The rise of the Islamic State group has turned out to be a central concern for NATO, which will train 36,000 troops to fight ISIS. Reuters

NATO will hold its biggest military exercise in more than a decade from October to counter the rising threat of the Islamic State group, a report said Wednesday. The intergovernmental military alliance will deploy 36,000 troops across the Mediterranean Sea to take on ISIS, which has made significant territorial gains in Iraq and Syria over the last few months.

According to NATO commanders, the troops will have to undergo some of the toughest training yet in a difficult “artificial threat scenario” in which they will have to counter militant attacks on land, from the air and at sea, Reuters reported. More than 30 countries will participate in the exercises that will take place from Oct. 3 through Nov. 6 in Italy, Spain, Portugal and in the Mediterranean. The participants will also include non-NATO countries such as Sweden and Austria.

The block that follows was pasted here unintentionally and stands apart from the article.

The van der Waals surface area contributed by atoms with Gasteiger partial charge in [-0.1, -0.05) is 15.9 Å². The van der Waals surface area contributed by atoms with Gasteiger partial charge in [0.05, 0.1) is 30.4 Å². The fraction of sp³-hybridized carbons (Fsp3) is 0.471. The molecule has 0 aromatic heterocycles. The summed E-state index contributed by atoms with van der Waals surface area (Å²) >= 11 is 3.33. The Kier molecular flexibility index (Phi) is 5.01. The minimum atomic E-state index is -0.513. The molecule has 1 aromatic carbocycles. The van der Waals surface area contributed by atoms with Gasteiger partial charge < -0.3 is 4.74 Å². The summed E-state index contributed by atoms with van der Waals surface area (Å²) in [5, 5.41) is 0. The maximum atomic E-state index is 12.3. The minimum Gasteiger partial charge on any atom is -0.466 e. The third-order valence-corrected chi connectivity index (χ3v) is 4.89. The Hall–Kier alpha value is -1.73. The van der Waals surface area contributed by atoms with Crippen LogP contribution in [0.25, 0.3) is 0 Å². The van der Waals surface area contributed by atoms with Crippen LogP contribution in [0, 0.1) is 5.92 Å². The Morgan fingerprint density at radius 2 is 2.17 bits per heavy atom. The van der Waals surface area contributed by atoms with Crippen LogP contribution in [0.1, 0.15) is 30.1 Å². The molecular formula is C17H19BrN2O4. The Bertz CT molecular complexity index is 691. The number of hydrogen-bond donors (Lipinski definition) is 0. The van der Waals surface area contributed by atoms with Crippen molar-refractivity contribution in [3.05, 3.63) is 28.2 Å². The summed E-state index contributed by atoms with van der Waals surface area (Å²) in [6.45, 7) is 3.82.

“We will be working in a huge training area,” General Hans-Lothar Domrose, commander of the NATO military command in Brunssum, the Netherlands, told Reuters. “We will focus on speed, on multiple threats, simultaneously.”

While much of NATO’s attention has been on potential threats from Russia, the rise of ISIS in the Middle East has also turned out to be a major concern for the alliance. The upcoming exercises are also part of NATO’s plans to form a new “spearhead” rapid reaction force, which could be sent to hotspots in just two days.

The last time NATO held such a massive exercise was in 2002 when 15 member states and 12 partner nations participated in drills to test their military capabilities in Norway and Poland, Reuters reported.

The latest move comes at a time when the U.S. has expanded its air campaign in Afghanistan to target ISIS militants, who defeated the Taliban in the eastern region of the country, the New York Times reported.

Earlier this month, Afghanistan’s top ISIS leader Shahidullah Shahid was killed by a U.S. drone strike. And, last week, a U.S. drone strike in Syria killed a senior ISIS leader Tariq bin Tahar al-'Awni al-Harzi who was responsible for recruiting foreign fighters, securing arms and raising funds for the militant group.